Blogs exist to get thought into the world in a hurry. Whether the thoughts were worth thinking, whether they might not have been improved by the time taken for their maturation and slow reworking—well, that’s the question with almost any piece of writing.
It comes as a shock to realize that I am within a few weeks of the twenty-fifth anniversary of my first piece of art reviewing, of “Kandinsky: Russian and Bauhaus Years” at the High Museum. It was based on my research for a book idea that I soon abandoned, and I insisted it was a contribution to art history, not an exhibition review—when Xenia Zed convinced me to write an art historical piece about the “Demons and Angels” exhibition at the Center for Puppetry Arts some months later, I insisted that I didn’t have enough time to research the traditional masks and had no idea how to write about artists of whom I knew nothing and who had no secondary literature associated with them.
My first attempts to write about art, on request from artist friends years earlier, had been even more awkwardly literary. But most working critics have had a steep learning curve. Few of them decided in high school that they really wanted to be art critics someday.
I soon realized I had better learn how to produce some of the works of art I wanted to see that weren’t already in existence, if only to get the processes firmly in mind and thus remember what any given artist was up against. (The thought was an extension of a remark in a letter by my mentor Robert Detweiler, who had said that all literary critics should be required to write a certain number of short stories, poems and/or novellas—all of which should then be destroyed as an act of kindness to the world.) But I ended up making only the art I wanted to make, except when an auction deadline pushed me to create something. When I didn’t like the results, I sold them cheaply, once to the woman who today is the director of the Walker Art Center. (Well, actually, Marcia Wood sold that one on my behalf, out of a group exhibition called “The Shrine Show.”)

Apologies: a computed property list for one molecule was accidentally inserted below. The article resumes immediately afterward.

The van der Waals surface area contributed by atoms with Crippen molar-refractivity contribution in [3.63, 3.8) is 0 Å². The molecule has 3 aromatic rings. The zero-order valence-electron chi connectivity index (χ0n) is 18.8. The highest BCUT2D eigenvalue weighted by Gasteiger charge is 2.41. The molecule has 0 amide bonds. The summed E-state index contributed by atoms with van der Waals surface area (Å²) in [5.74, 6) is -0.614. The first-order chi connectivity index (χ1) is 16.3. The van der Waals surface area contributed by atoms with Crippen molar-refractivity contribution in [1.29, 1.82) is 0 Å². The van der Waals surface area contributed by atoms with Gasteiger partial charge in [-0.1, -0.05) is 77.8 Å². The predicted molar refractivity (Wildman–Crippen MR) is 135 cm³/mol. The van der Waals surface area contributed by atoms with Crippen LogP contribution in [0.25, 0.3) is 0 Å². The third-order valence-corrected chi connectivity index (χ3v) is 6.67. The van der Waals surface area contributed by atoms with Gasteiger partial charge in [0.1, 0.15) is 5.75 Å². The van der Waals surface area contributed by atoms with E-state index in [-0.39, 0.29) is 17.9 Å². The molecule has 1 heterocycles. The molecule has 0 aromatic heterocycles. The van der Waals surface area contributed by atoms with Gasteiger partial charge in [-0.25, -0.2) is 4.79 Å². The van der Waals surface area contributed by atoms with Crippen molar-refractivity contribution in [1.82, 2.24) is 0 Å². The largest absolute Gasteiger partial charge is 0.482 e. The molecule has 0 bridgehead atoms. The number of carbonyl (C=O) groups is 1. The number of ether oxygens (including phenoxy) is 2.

I feel like a complete troglodyte when I recall that my first published essay and that first published piece of art writing were both marred by entire lines omitted by the typesetter and names misspelled by the proofreader. Today we are required to submit copy ready for electronic composition, but editors and proofreaders still do their dirty work, and an unnoticed highlighting plus a random keystroke can wipe out a phrase as effectively as the eye of a tired typist ever did.
Almost all of my newspaper reviews, some of which I am now in the process of posting to a wiki in their original rough-draft format, bore titles for which I bore no responsibility. Headline writers are as prone to cutesy misunderstandings as reviewers themselves are.
And the format is murderous. There is always more to be said, except when there is even less to be said because one has no idea where to start. After a few years of paring down and discarding paragraphs, one learns to think in five-hundred-word segments, then in three hundred fifty words, and then two hundred fifty. There is no point in delving deeper because it will all have to be dumped in favor of the next deadline.
Blogs allow for two thousand or ten thousand words, but there is no deadline and sometimes the words never get written. Other times, they ought not to have been.